It’s a great day to be a Sixers fan! On February 10th, the Sixers traded for James Harden, sending Wendy’s burn victim Ben Simmons, Seth Curry, Andre Drummond to the Brooklyn Nets. Let’s look at how this affects the team’s payroll situation going forward.
It was originally reported that Harden exercised his $47.3 Million option for next season, but this turned out to be incorrect. Harden may yet exercise his option over the summer, or may sign an extension with the Sixers. There’s a certainly a possibility that this blows up in teh Sixers’ faces and Harden leaves, but that’s too dark of a thought to entertain today. Also, though things can change between now and the summer, Daryl Morey would not have moved forward with this if he didn’t expect Harden to remain with the Sixers long-term.
But first, we should answer a question: Why should we care? After all, Josh Harris and co. are billionaires. Most of us really don’t care if Harris, David S. Blitzer and the rest of the owners are a few tens — or hundreds — of millions lighter in their bank accounts.
Having a handle on the team’s cap is helpful to know because, if the Sixers pay one player $36 million a year, a purely hypothetical figure, they will have less money to fill other needs, such as a crunch-time perimeter scorer/initiator. This concern is not unique to an NBA team; all businesses must weigh the opportunity cost of one player or draft pick or trade package over another. The teams that, after they draft well, successfully weigh the opportunity cost of paying or trading for one player over another, are most successful.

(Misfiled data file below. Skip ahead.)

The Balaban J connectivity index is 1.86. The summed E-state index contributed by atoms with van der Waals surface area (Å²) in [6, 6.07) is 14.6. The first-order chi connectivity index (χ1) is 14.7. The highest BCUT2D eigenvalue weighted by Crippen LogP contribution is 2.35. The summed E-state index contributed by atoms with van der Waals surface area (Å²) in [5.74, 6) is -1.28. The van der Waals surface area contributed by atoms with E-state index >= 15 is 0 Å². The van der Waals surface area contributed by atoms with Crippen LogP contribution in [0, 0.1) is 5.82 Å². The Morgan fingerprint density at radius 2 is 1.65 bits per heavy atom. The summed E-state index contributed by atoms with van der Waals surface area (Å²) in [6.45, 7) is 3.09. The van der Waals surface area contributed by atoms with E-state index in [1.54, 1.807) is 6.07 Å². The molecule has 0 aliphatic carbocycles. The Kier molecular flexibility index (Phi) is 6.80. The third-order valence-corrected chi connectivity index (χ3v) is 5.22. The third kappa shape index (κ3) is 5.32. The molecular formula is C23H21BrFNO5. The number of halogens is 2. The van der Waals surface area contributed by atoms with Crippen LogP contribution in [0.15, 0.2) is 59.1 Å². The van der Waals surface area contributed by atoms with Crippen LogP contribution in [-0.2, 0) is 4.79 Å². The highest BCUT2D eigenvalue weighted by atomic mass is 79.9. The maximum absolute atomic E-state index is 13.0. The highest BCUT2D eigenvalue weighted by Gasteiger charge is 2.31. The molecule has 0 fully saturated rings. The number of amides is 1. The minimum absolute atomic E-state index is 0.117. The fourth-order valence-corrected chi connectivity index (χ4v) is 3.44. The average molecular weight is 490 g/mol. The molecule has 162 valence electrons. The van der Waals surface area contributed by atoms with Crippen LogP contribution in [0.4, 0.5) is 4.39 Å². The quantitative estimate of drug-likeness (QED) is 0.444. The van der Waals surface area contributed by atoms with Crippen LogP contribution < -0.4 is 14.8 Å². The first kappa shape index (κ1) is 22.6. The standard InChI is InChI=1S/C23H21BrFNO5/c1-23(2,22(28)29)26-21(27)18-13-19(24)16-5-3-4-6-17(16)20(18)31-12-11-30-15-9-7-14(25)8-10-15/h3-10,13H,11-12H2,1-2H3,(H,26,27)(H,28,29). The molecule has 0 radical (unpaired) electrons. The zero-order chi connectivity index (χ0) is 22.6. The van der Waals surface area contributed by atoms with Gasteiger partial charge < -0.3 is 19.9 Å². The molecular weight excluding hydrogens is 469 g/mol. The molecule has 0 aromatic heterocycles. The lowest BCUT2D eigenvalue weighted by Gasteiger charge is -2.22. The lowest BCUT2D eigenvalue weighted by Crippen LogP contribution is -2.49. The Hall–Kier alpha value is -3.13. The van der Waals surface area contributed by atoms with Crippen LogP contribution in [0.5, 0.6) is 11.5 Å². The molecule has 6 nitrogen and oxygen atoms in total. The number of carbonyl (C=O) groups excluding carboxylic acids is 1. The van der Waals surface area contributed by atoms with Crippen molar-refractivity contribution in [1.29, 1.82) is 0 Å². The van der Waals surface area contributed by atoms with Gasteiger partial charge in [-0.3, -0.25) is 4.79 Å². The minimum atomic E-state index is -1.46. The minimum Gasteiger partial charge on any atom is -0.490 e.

This brings us to next year’s cap. In 2022-2023, the NBA’s salary cap is expected to be $121 million, according to Spotrac and the Sixers will have the seventh-highest payroll, with $158.7 million committed to player contracts. So they’ll be about $46.3 million over the cap. For context, the Golden State Warriors have the highest payroll, committed to $184 million in player salaries, about $87 million over the cap. The least cash-strapped team is the Oklahoma City Thunder, who will have a payroll of $89 million and about $23 million in space next year.
You may then be wondering: How are 29 out of 30 teams over the salary cap? Because teams may re-sign their own players, and to fill out the roster with minimum contracts. Teams over a certain threshold will be taxed, but the Sixers aren’t in that situation as of now, so it has little bearing on the moves they will make. I’m no expert on the NBA’s CBA, but you can learn more here.
Here is Spotrac’s summary of the Sixers’ 2022-2023 payroll:
The big three (contracts)
As you may have heard, James Harden is a Sixer, and has a $47.3 Million player option. That would be the last of a four-year, $171 Million contract he signed before the 2019-2020 season. It’s unknown now if he plans to exercise the option in the summer, or sign an extension. After giving up so much to bring him to Philadelphia, the Sixers certainly intend to keep him around for the next several years.
According to The Sporting News’ Gilbert McGregor, a Harden extension could play out in one of two ways. 1) To get the most possible money, he could opt in to his player option in the summer for $47.3, then sign a subsequent four-year extension to cover the 2023/2024- 2026/2027 season, worth about $227 Million. This would bring the five-year total to almost $275 Million. Another option, which is simpler but makes little sense since he’d leave about $5 Million on the table, is that he could re-sign a five year, $270 Million extension with the Sixers.